The Icarus Line - Penance Soiree - Review
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critics' view

So serious, they are. Icarus Line have always trumpeted squawk over rock convention, but Penance Soiree jacks that ante from the very first measure of "Up Against the Wall." Sneering like a crack whore Mick Jagger ("Why can't I get some fo' free?!") and swallowing the bassline howl whole, Icarus vocalist Joe Cardamone makes sex the type of thing to be scared of. There's post-punk in here — that angularness that's the rage with operators too cool for things like "smelling nice" and "having a job." Icarus Line will attract these couture ghouls, no question. But Penance Soiree might also have true and valorous mass appeal, a shelf life past its buzz as an export from the land of inky black hair styles. Don't doubt it: Icarus Line are crazy. But listen to that melodic preen in "Spike Island," and the way its guitars roar and teeter for an unavoidable groove — this isn't the inaccessible intellectualism of Mars Volta, or Liars' distempered noise quackery.

No, Icarus Line are uniters, not dividers. Even when "On the Lash" loses interest in its cracked psychedelia and rides Cardamone's reverbed wail into a pile of ridiculous static muck, it reengages with fresh crackling fury. "I can feeeeeeeel it," he screams over the pound, and it's better than hearing Van Halen for the very first time. The rest of Soiree is no slouch, either, cleverly weaving between the cones of insularity and throbbing accessibility. "Getting Bright at Night" is nine minutes of Karl Wallinger binging on old 4AD records, the beat-damaged "Caviar" invites the world to its druggy key party, and "Virgin Velcro" tears a hole in the disco ball to find strutting heavy metal inside. As serious as things get on Penance Soiree (and the choppy "Spit On" gets pretty serious), there's the happily nagging notion that Icarus Line just want to entertain, and that they're damn good at it. The notion pays off in the last two minutes. "Party the Baby Off," behind all that squelch and trebly production, is just T. Rex classic rock with a message for the kids: "Tonight, take off all your clothes." Icarus Line — pop's new heartthrobs.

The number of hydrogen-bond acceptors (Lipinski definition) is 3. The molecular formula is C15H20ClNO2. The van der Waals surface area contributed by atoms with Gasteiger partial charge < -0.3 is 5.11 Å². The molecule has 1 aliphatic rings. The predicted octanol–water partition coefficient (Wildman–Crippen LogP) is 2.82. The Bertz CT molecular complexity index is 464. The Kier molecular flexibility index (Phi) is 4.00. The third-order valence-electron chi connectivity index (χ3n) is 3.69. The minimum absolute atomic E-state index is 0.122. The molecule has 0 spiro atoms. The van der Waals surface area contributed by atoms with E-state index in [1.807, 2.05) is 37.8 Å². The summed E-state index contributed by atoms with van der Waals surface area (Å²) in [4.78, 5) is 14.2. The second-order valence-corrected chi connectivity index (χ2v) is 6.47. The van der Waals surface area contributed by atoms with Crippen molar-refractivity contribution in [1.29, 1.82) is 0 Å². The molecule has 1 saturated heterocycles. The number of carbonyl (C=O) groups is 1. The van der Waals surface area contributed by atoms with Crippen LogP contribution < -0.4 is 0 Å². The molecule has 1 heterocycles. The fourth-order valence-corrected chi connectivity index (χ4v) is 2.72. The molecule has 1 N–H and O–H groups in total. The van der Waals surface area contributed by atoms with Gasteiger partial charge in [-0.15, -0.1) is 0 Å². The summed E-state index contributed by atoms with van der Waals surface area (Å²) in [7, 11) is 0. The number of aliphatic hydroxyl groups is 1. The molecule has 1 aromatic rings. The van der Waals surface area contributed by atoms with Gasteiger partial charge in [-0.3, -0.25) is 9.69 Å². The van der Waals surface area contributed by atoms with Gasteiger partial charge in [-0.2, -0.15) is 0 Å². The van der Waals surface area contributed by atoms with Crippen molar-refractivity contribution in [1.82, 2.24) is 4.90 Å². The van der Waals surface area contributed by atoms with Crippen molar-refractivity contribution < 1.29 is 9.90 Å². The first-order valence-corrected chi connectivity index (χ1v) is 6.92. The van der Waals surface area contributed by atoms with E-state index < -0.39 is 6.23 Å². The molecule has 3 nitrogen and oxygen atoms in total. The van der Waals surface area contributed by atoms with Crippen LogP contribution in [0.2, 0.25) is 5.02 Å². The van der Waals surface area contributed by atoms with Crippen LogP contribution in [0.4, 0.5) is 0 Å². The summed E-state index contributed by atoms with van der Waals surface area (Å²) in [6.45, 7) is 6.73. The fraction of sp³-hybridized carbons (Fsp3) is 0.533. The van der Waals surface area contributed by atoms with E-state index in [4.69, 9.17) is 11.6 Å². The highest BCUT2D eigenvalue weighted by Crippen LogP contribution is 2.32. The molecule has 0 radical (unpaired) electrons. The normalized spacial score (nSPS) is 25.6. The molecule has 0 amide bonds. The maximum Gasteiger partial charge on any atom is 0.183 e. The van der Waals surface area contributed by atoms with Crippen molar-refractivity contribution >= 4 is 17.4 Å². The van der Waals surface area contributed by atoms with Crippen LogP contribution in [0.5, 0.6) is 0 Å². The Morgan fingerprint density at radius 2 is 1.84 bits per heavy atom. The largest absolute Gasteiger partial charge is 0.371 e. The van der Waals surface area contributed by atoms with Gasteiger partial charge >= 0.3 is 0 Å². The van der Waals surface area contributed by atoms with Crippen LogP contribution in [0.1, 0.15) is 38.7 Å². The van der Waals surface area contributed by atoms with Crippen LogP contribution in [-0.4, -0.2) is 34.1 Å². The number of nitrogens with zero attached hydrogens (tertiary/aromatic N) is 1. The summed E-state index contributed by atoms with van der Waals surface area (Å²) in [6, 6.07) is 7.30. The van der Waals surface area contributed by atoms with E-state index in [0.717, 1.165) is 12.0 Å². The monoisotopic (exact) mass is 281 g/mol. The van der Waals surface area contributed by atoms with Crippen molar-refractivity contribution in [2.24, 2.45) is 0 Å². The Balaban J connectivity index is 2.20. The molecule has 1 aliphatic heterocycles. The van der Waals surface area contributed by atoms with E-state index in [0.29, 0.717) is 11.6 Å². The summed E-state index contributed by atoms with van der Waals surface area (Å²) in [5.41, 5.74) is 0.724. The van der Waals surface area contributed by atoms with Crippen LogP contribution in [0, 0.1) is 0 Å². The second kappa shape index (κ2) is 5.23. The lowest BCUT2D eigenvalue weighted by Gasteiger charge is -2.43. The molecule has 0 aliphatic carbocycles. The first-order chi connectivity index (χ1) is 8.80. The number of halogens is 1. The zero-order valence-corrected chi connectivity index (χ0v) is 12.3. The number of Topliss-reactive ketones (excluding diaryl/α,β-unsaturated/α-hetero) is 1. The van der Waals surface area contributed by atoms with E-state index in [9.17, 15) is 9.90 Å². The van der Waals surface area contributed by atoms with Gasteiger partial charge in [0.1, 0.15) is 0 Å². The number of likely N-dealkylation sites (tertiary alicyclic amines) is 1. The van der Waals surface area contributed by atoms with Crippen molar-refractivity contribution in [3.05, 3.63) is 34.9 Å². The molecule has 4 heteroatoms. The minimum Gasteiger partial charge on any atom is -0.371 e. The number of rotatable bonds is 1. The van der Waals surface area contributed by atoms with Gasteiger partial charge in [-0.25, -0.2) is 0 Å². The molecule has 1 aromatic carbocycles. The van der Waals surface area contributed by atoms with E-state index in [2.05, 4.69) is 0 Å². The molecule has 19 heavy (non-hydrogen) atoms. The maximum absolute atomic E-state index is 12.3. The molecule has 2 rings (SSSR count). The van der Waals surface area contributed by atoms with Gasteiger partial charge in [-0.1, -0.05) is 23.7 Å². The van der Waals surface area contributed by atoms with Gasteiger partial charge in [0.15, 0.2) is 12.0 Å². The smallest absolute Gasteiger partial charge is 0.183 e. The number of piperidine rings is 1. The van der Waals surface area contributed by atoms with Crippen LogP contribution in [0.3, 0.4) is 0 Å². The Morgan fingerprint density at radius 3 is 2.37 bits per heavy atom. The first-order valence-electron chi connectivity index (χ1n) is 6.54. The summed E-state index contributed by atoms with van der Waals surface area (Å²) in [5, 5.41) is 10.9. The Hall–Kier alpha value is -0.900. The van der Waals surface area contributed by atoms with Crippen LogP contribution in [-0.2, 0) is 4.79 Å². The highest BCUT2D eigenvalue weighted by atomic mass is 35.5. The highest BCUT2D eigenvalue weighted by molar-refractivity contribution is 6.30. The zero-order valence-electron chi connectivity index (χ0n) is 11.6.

Johnny Loftus
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